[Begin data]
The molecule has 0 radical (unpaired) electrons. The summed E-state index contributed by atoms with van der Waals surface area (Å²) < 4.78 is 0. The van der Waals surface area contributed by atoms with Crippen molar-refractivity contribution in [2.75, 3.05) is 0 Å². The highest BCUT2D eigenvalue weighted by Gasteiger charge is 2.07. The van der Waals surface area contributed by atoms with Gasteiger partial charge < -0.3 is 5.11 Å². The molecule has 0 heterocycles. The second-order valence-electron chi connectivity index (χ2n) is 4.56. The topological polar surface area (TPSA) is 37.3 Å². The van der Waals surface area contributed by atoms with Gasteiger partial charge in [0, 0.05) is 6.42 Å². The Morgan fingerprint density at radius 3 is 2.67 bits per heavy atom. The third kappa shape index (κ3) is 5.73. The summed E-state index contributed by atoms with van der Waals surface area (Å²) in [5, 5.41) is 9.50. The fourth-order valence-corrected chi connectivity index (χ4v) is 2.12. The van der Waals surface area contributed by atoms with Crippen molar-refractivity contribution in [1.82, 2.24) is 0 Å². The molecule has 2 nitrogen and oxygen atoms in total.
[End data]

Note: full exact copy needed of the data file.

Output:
The molecule has 0 radical (unpaired) electrons. The summed E-state index contributed by atoms with van der Waals surface area (Å²) < 4.78 is 0. The van der Waals surface area contributed by atoms with Crippen molar-refractivity contribution in [2.75, 3.05) is 0 Å². The highest BCUT2D eigenvalue weighted by Gasteiger charge is 2.07. The van der Waals surface area contributed by atoms with Gasteiger partial charge < -0.3 is 5.11 Å². The molecule has 0 heterocycles. The second-order valence-electron chi connectivity index (χ2n) is 4.56. The topological polar surface area (TPSA) is 37.3 Å². The van der Waals surface area contributed by atoms with Gasteiger partial charge in [0, 0.05) is 6.42 Å². The Morgan fingerprint density at radius 3 is 2.67 bits per heavy atom. The third kappa shape index (κ3) is 5.73. The summed E-state index contributed by atoms with van der Waals surface area (Å²) in [5, 5.41) is 9.50. The fourth-order valence-corrected chi connectivity index (χ4v) is 2.12. The van der Waals surface area contributed by atoms with Crippen molar-refractivity contribution in [1.82, 2.24) is 0 Å². The molecule has 2 nitrogen and oxygen atoms in total.